Author: whats-with-humans PM
Zoe is what one would call “difficult.” Or possibly even “antisocial.” In fact, one might go as far as “so beaten down by life that there’s hardly any hope for civility in her.” However, love has a funny way of turning peoples’ lives upside-down.Rated: Fiction T - English - Romance/Humor - Words: 4,969 - Reviews: 6 - Favs: 1 - Follows: 1 - Published: 12-30-05 - id: 2079372
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A/N: Hey, anyone who happens to be reading this! This is the first story I'm posing on this site and I'd really, REALLY appreciate reviews. Please enjoy!
Rated T for language
I'm not the most sensitive person. For years, friends and family have accused me time and again of being "mean" or "selfish." This isn't the case; I'm neither mean nor selfish. I'm just…well, I suppose that one day I just got sick of people and all their little quirks and after that…it never occurred to me to try picking up where I'd left off as far as caring goes.
"I swear, if I hear 'Baby love' one more time, I'm gonna start kicking some serious ass," I promised. It seemed that heinous tune was starting over every five minutes. My brain was starting to fold in on itself in a desperate attempt to escape the pain.
"It makes people happy," Chelsea reminded me.
"No, it makes people want to rip out their eardrums," I contradicted with all my sourness. And that's a hell of a lot of sourness, believe me. "I'd say that's a far cry from 'happy.'"
"Well, the only ladies besides us pathetic wretches who work here are ninety-nine years old and falling apart at the seams, so an ass kicking would probably fall under the 'lethal' category." She studied her reddish-purplish nails and mulled over the matter in distaste. "Actually that might be doing them a favor." She made a rather unpleasant face and propped her boot-clad feet on the arm of the chair of which she was perched on the back.
How the hell did such an unpleasant girl get this yarn-and-paste-centered job anyway? Oh, did I not mention that? The three of us worked at a hobby store; the most popular one in a twenty-mile radius, actually, which guarantees that we were busy all the time. We were now taking our sixth unscheduled break of the four-hour-long work day. I wouldn't be surprised if all three of us were decapitated by our manager by sunset.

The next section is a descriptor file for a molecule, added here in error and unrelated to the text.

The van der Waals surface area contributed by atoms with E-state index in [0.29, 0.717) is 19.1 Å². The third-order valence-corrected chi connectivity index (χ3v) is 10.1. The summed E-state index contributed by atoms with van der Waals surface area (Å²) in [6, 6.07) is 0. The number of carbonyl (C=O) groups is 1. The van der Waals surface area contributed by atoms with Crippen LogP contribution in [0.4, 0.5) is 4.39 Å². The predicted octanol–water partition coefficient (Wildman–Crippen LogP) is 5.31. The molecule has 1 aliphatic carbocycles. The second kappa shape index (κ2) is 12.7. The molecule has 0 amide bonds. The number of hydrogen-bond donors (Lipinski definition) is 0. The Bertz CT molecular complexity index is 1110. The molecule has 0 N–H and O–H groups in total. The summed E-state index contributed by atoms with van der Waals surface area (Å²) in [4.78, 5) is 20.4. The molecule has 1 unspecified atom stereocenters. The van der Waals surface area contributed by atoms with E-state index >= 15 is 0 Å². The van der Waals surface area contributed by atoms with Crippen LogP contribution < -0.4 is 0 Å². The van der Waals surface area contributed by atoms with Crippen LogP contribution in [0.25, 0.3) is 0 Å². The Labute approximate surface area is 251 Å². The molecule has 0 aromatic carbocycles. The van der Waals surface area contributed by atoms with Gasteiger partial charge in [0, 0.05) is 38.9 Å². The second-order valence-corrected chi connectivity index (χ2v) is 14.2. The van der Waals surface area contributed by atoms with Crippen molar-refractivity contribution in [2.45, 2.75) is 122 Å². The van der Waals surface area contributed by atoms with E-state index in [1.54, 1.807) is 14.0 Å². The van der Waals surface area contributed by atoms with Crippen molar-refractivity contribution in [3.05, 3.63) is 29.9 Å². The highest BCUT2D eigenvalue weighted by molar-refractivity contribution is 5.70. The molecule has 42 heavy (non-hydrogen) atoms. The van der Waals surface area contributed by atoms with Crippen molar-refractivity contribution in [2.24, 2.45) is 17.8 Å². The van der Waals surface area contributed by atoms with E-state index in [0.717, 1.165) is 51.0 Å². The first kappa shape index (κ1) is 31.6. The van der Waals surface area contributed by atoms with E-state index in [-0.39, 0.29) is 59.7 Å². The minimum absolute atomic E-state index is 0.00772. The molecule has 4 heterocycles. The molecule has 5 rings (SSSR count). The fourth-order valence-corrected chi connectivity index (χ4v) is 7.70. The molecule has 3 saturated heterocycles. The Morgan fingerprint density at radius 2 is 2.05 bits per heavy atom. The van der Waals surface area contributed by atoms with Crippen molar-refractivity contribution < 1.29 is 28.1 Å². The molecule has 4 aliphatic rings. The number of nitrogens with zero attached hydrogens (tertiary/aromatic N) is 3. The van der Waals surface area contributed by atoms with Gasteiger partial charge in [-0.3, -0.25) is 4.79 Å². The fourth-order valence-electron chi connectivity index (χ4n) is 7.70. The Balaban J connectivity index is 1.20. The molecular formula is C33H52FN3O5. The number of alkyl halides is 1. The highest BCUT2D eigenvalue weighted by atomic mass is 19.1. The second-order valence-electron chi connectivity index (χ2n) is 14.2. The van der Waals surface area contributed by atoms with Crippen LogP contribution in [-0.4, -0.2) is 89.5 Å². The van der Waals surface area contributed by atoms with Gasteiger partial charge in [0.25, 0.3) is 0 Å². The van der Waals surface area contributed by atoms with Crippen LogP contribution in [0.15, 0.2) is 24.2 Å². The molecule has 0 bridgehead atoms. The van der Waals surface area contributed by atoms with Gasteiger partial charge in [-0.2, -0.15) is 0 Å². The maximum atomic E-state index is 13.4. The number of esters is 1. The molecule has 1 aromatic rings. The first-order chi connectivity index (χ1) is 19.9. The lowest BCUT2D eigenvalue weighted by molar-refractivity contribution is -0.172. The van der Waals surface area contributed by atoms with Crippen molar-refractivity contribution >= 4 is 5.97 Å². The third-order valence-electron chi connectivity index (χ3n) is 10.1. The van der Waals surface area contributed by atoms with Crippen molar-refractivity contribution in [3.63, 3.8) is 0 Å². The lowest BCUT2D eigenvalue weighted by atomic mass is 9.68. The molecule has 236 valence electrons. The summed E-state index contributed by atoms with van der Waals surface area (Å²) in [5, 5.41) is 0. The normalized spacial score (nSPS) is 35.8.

"Could we focus? Please?" Raemi whined, and reached for more tissues.
I winced and turned back to her, trying to remember that she was a bit distraught. But then, Raemi was always a bit distraught; she was the most sensitive girl on the face of the Earth. Then again, she was my friend, and it was generally considered rude to be a negligent jackass to a friend.
"Oh Raemi," I comforted, putting my hand on her shoulder. "You were just on different pages, that's all." My voice was the epitome of gentle care. Really, it sucks to see a friend hurt, we all know that. "There will be other guys." Cliché, I know, but with Raemi, that was a sentiment which had enough power to burst through any funk in which she was caught. She loved the prospect of more and more boys. Personally, I thought that sounded like hell, but what do I know? I thought the prospect of any large number of humans was enough to make the flesh crawl.
Chelsea made a vulgar gagging sound at my attempt to help a friend, and I whirled on her. The girl was more annoying than a nosy monkey on a cold Saturday morning when you're trying to sleep in and all he wants to do is steal your blankets and hit you over the head with a banana. And we all know how annoying that is.
"Shouldn't you be braiding hair or playing hopscotch or something?" I demanded, glaring at Chelsea. She was almost as old as I was (that is to say, in the sixteen-and-a-half-area) but she looked (and acted) like a twelve year old. Except scary.
She wasn't too young, however, to return my sarcasm with a rather rude gesture.
"I really, really liked him though!" Raemi insisted, bringing my attention back to its rightful place.
The poor girl had been rejected. She was just too boy-crazy for her own good.
"Raemi," I began hesitantly, and crouched down next to her chair. "I'm going to give you some advice, okay? And you know that I'm telling you this because I'm your friend?"
The poor girl nodded with a look so pathetic it reminded me of a drowning kitten. I continued.
"I know that you love…well…fishing for guys, right?"
She nodded with a half-formed, bleary smile.
"Well, I think that, just maybe, you might be using the wrong methods."
"What do you mean?" she sniffled, and took the liberty of using the sleeve of my sweater as a tissue when she thought I wasn't looking. What a sweet child.
"She means," Chelsea interjected, leaning forward eagerly in all her dark, I-will-eat-you-glory, "that while it's conventional to use a fishing rod, you tend to jump out of the boat and tackle the fish."
My lip quivered as I tried not to laugh, a rather vivid mental image flashing through my mind, but I managed to draw Raemi's attention away from the evil Chelsea and back onto me. "Sweetie, it's just that…well, sometimes when you're fishing, even if you don't realize it, you put on a fish suit. But…" I winced. "It's not a very good fish suit, and the fish aren't too impressed, so to them you're just…well…"